Freediving into open water provides a unique perspective of the ocean, but with this comes various safety concerns. Aside from the obvious factors, such as holding your breath for a prolonged period, you must also consider marine life. From starfish to whales, it is essential to remember the ocean is their home.
In particular, shark freediving has sparked a lot of curiosity among divers. As shark numbers throughout the world have declined, diving with them has become an exciting and rewarding experience. Freedivers love the thrill of exploring the underwater world, but when coupled with the possibility of a shark encounter, it becomes an even more exhilarating experience. Freediving with sharks is certainly thrilling – but it comes with a lot of factors to consider.
So the question remains: Is freediving with sharks possible? Is it dangerous? Let’s take a look at some factors to consider before going freediving with sharks.
Many people dream of swimming with dolphins, and if they were to reveal this information, others would likely understand. But if someone was to say they wanted to go freediving with sharks – the reaction may not be so positive! After all, sharks are often portrayed as things of nightmares, thanks to their representation in the media.
However, many people do enjoy shark freediving. Seeing these majestic creatures up close in all their glory is an experience like no other. Freediving with sharks can be a peaceful, tranquil, and beautiful activity – but it is not without risk.
When shark freediving, it’s crucial to have the proper safety precautions and knowledge in place. Just like you wouldn’t freedive without practicing your breath hold technique, you should never partake in shark freediving without prep work. If you freedive in an environment with the potential to see sharks – you must understand their behavior and how you should act around them.
An alternative to freediving with sharks is snorkeling or skin diving – you may be surprised how many sharks can be seen from the surface.
While shark freediving may be a crazy idea to some, diving with sharks is not a new concept. For example, shark cage diving is an experience that may be sought after by shark lovers. This involves getting into a metal cage, which is then submerged in the water.
Although it may seem like a reasonably harmless venture, shark cage diving is not looked upon favorably by many in the diving community. Sharks are often baited with food or chum, which can cause them to become aggressive. In turn, this may make the experience more dangerous than enjoyable.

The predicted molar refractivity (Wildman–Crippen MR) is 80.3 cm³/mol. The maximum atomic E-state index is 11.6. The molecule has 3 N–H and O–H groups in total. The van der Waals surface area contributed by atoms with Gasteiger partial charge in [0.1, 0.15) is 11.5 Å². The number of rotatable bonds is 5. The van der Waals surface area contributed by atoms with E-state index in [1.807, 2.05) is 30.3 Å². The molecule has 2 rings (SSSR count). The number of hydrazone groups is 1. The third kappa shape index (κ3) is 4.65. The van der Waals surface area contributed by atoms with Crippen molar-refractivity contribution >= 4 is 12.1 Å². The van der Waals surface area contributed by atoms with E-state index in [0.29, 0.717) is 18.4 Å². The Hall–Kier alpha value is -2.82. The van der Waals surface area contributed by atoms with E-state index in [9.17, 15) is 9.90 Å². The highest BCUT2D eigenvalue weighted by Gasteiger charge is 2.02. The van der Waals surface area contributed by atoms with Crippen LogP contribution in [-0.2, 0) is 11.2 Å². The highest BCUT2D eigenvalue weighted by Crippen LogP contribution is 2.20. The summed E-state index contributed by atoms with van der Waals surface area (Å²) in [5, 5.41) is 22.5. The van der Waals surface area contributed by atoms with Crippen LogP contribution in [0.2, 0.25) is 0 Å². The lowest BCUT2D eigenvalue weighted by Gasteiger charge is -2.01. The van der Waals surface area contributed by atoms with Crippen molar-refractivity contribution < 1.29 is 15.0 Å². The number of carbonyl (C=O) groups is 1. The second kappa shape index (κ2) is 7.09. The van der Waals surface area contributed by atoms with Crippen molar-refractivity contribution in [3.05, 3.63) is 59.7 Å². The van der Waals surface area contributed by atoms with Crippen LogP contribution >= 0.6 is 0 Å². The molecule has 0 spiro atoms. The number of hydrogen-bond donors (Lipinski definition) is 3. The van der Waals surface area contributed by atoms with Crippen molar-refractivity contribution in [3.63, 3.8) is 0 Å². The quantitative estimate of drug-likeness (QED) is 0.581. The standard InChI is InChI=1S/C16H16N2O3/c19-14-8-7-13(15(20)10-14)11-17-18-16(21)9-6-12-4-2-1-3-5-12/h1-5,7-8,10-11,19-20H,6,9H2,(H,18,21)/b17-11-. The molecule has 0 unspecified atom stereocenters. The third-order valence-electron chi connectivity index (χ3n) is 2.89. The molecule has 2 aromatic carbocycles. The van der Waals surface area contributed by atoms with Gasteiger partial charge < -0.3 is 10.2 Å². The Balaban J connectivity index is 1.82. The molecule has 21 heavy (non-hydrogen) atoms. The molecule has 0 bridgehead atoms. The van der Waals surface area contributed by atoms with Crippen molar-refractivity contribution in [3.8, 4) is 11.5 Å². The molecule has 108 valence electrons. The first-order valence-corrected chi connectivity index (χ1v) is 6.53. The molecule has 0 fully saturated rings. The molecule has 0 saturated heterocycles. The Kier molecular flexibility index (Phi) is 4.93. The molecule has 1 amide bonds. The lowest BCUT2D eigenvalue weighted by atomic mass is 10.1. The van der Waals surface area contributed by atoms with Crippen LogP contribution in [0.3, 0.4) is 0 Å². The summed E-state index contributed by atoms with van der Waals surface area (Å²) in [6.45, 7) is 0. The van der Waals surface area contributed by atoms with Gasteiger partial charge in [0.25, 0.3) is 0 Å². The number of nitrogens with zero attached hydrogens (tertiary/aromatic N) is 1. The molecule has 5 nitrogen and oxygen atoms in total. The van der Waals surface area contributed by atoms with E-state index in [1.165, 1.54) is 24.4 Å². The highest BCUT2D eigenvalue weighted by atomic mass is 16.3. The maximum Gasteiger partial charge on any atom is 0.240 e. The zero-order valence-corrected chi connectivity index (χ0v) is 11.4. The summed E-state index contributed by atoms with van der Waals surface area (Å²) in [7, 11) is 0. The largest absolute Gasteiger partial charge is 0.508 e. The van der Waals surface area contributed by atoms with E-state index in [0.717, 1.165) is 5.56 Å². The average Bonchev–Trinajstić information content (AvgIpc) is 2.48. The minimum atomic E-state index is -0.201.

There is also evidence of sharks becoming entangled in the cages or injuring themselves on the bars. Not to mention, feeding sharks can cause them to associate humans with food – which is not ideal. While this activity first emerged in the 1950s, it is now not widely recommended.
Moving forwards to 1992, the first ever noted cageless shark dive occurred at Dyer Island, South Africa. This expedition happened while the documentary ‘Blue Wilderness’ was being filmed. Surrounded by great white sharks, two filmmakers donned some scuba gear and intentionally entered the water without a shark cage.
We must note that while this was the first recorded cageless dive with sharks, many spearfishers have reported shark interactions prior to this date.
One of the most famous shark freedivers is spearfisher Andre Hartman. The original ‘shark wrangler’ – he first encountered a white shark in 1977 and has since worked to show the world how beautiful shark interactions can be. Hartman has appeared in numerous shark-based documentaries and is often seen freediving with the species he loves.
Nowadays, shark freediving has become more popular than ever before. With shark freediving, you don’t just get to observe the shark – you can also interact with them in their natural environment. So, while we know diving with sharks has been happening for many years, is shark freediving actually safe?
The truth is shark freediving is risky. Sharks are apex predators, which means they are at the top of the food chain. When we humans enter their territory, this puts us in a vulnerable spot. There is every chance for shark interactions to go wrong – but there are certain things we can do to help minimize the risks involved.
We must always remember shark freediving has elements of danger, even with the right amount of knowledge and experience. Things can always go wrong – and shark bites do happen, even though they are rare. In 2021, a total of 137 shark bite cases were reported.